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Business Observer Monday, Feb. 16, 2009 9 years ago

The Great Divide

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Trial lawyers and corporate attorneys have not mixed at most law firms for decades. But they have worked legal pad by legal pad at venerable Fowler White in Tampa. Until now. Robert Banker is leading a band of trial lawyers to a new firm while Rhea Law remains chairwoman of Fowler White.

Like all trial attorneys, Robert Banker enjoys the rush of getting in front of a jury.

After winning a case, he likes getting back to the firm and celebrating with staff and partners.

It's not exactly that way with corporate attorneys. They quietly do deliberate work for large clients every day, sometimes working on five- or even 20-year projects and contracts. Reactions are more measured.

That difference in tasks has spilled over into corporate culture at 65-year-old Fowler White Gillen Banker Boggs, one of the Gulf Coast's biggest and most prominent law firms.
“I think some lawyers want to run the firm more as a family, than a corporation,” says Banker, senior partner at Fowler White. “We (trial lawyers) do a lot of paperwork, directed to the courtroom. It's a different culture. I can't identify what it is, other than to say, we go out, we win a case. There's a celebration. It's hard to celebrate over filing a tax return.”
In the world of law firms, these two types of practices — trial and corporate — usually don't work side by side.
But they coexisted for years at Fowler White. Until now.

Come Nov. 1, Banker will lead about 60 lawyers, out of about 200 at the firm, to form a new law firm for trial law in Tampa. The new firm will be called Banker Lopez Gassler. Fowler White will now be know as Fowler White Boggs.

Rhea Law, chairwoman and chief executive of Fowler White, and John Emmanuel, the firm's president, both called the decision collegial and a win-win for everyone involved.
The two firms will even refer business to each other and use the same office building in downtown Tampa.
“Someone asked me the other day, if I was happy and I said yes,” Law says. “These people are our friends and will continue to be. I think the amicable nature is testament to our long history.”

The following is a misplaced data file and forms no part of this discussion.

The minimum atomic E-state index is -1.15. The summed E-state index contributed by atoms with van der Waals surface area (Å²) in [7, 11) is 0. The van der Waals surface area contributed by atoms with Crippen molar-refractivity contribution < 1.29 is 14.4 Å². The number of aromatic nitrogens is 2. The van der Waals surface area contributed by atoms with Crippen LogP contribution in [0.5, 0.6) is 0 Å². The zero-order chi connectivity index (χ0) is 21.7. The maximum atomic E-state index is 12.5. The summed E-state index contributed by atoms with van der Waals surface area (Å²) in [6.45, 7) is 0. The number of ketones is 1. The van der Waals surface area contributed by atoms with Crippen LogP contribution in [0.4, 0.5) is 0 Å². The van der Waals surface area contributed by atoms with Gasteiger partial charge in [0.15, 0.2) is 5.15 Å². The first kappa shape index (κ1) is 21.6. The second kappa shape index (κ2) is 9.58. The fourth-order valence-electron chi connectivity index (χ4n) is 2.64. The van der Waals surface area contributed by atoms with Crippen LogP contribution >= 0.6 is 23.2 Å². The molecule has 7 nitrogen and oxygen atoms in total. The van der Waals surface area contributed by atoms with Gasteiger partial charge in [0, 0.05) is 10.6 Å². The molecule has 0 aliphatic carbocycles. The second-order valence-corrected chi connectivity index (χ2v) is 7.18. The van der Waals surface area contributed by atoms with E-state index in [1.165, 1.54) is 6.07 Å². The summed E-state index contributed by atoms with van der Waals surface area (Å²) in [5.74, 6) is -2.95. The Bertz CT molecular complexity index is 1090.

Law and Banker say the decision did not have anything to do with money.

“It had nothing to do with bonuses certainly or salaries,” Banker says. “That was not a driving issue. Money just wasn't an issue and still isn't. It is just a difference of cultures.”
Banker adds: “This is not that exceptional, when you get down to it. It is very hard for trial lawyers and corporate lawyers to mix. They have different goals. We are more flamboyant.”

Two cultures
Even now, Banker is still a little puzzled why things happened.

“For reasons unknown to me, corporate lawyers don't mix well with trial lawyers,” Banker says. “Most large firms don't have trial lawyers.”

Many refer to the work as insurance defense. But that's not entirely true. These attorneys also represent airlines, airline manufacturers and other companies.
The split at Fowler White is more personal for Banker because he is a name partner and a board member who has been with the firm since 1961. He's used the same office for 30 years.
“No doubt it hurts me to leave the firm,” he says. “I used to work with Cody Fowler and Morris White. They were trial lawyers. There's not any bitterness. We think we can have more fun and do it our way. They feel their way is the best.”

After some of the firm's younger trial lawyers came to Banker, he went to Law and had a long meeting. He realized it was time for the trial lawyers to leave the firm. It was not Banker's idea to leave.
“It was a monumental decision for us,” he says. “I am starting a law firm with 150 people. Sixty attorneys are leaving the firm.”
But they won't be going far. The new firm will actually remain in the same office building in downtown Tampa. Some will remain on the 16th floor, where Banker is located.
“A lot of the younger lawyers wanted to go out and do their own thing,” Banker says. “My feeling is that they should have the right to do that.”
It was a clear choice.

“Once they came to me, I said, 'Fine,'” he says. “I have nothing against Fowler White. Hell, my name has been in the firm name for a long, long time. But there is a culture difference between trial lawyers and corporate lawyers. The firm wanted to go with its culture. We wish them well.”